molecular electronics

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molecular electronics

[mə′lek·yə·lər i‚lek′trän·iks]
(computer science)
The use of biological or organic molecules for fabricating electronic materials with novel electronic, optical, or magnetic properties, applications include polymer light-emitting diodes, conductive-polymer sensors, pyroelectric plastics, and, potentially, molecular computational devices.
McGraw-Hill Dictionary of Scientific & Technical Terms, 6E, Copyright © 2003 by The McGraw-Hill Companies, Inc.
The following article is from The Great Soviet Encyclopedia (1979). It might be outdated or ideologically biased.

Molecular Electronics


the original name of one of the areas of study (trends) in microelectronics. During the 1960’s the term “molecular electronics” was widely used, but in the early 1970’s it gradually began to be replaced by the term “functional electronics.”

The Great Soviet Encyclopedia, 3rd Edition (1970-1979). © 2010 The Gale Group, Inc. All rights reserved.

molecular electronics

Biological-based electronics. Developing circuits that are "grown" may seem far fetched, but research shows that a "biocomputer" might be possible in 25 years. From living plants, researchers have isolated "photosynthetic reaction centers" (PRCs). These microminiature photovoltaic systems change their state when exposed to light, and the states can be measured. In 2001, German scientists grew a network of neurons (brain cells) from a snail onto a semiconductor chip. Electricity was made to travel through the neuron net and back out. Stay tuned! Or, rather, have your grandchildren stay tuned!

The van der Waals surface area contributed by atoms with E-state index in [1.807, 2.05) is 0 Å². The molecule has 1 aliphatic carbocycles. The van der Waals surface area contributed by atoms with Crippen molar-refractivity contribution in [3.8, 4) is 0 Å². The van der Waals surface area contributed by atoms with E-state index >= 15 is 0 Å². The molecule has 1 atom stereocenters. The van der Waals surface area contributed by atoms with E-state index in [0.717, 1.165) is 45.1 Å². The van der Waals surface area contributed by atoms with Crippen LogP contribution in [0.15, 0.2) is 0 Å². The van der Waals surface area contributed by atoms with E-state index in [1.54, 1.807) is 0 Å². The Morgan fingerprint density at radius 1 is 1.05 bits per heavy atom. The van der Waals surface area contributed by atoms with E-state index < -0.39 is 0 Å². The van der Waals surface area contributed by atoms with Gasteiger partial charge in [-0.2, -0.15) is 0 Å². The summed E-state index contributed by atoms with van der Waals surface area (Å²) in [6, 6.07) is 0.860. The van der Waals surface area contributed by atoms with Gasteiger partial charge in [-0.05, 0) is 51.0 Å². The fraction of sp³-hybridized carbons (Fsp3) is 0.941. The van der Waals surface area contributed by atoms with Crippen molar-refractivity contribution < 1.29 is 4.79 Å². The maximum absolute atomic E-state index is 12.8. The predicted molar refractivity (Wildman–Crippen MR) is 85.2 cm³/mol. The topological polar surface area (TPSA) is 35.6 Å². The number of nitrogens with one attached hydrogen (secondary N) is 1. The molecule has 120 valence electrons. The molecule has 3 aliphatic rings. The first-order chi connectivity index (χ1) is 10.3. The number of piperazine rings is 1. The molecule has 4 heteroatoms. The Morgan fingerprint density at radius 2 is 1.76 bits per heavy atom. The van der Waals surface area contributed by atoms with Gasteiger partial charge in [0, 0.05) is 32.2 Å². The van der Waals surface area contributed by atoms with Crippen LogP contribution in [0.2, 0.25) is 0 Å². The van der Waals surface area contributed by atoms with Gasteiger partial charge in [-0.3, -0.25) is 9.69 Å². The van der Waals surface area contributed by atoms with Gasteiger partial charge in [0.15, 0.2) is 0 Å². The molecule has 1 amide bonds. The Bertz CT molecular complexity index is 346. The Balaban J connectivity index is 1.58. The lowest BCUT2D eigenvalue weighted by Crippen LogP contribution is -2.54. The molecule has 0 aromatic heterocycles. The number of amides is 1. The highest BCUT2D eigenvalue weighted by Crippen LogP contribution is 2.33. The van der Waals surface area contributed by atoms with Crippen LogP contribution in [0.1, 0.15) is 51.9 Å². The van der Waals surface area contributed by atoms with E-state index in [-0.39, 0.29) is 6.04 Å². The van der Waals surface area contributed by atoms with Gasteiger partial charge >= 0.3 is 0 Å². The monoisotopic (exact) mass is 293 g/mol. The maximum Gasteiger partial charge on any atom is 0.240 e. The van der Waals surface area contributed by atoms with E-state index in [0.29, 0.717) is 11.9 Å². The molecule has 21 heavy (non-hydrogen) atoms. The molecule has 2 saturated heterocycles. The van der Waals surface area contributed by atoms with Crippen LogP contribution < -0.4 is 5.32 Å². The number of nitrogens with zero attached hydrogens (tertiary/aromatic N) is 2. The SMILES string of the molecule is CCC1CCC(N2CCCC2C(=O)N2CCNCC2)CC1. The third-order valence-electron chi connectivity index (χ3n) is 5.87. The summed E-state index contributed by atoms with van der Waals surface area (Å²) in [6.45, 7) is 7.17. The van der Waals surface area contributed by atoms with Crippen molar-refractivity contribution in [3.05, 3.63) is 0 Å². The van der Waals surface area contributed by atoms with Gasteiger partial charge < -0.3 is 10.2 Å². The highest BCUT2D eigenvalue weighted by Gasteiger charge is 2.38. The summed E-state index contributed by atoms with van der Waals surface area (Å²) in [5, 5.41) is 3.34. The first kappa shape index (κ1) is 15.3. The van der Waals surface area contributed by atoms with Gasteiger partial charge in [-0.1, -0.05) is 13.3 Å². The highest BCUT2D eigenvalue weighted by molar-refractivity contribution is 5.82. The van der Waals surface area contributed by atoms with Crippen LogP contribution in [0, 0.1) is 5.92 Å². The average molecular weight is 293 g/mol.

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References in periodicals archive ?
Petty (Center for Molecular and Nanoscale Electronics, Durham University, UK) provides an introduction to the interdisciplinary subject of molecular electronics, with detailed examples of applications.
One of the objectives in molecular electronics is to build linkers and channels that enable important charge transfer processes to take place across long distances between donor and acceptor sites.
Durham is the location for world-class work in photonics, cell biology, molecular electronics and microsystems ( for which a new clean room was opened by Sir David King, the Government's chief scientific adviser, in October.
These include molecular electronics where the nanotubes are used as both wiring and, with modification of the nanotube itself, electronic devices.
However, wiring them together and connecting them to larger devices remain "big issues to be solved in order to advance this field" of molecular electronics, Rosei says.
Some specific subjects include peptide-based computation, molecular electronics and protein-based optical computing, and enzyme logic digital biosensors for biomedical applications.
the relationship between current and voltage and the origins of electrical resistance); the role of geometry, size, and microstructure in determining resistance at the nanoscale; techniques for probing the electrical properties of structures and devices at the nanoscale; heating and electromigration in nanowires; and the emerging field of molecular electronics. Distributed in the US by World Scientific.
"These are very narrow, very long wires that can be designed into patterns for molecular electronics or biosensors," says Lee.
Moving up the length scale, Antonella Badia, MCIC, is focused on ultrathin organic films of self-assembled alkyl-thiol monolayers or phase-separated lipid mono- and bilayers and seeks to achieve complex lateral structure on surfaces that can serve as nanoscale templates for molecular electronics and biosensors.
Sir David King, the Government's chief scientific adviser, made his comments when he officially opened the university's new pounds 500,000 Molecular Electronics and Microsystems clean room.
The fabrication of this nanotube transistor represents "a new, important step towards molecular electronics," Dekker says.

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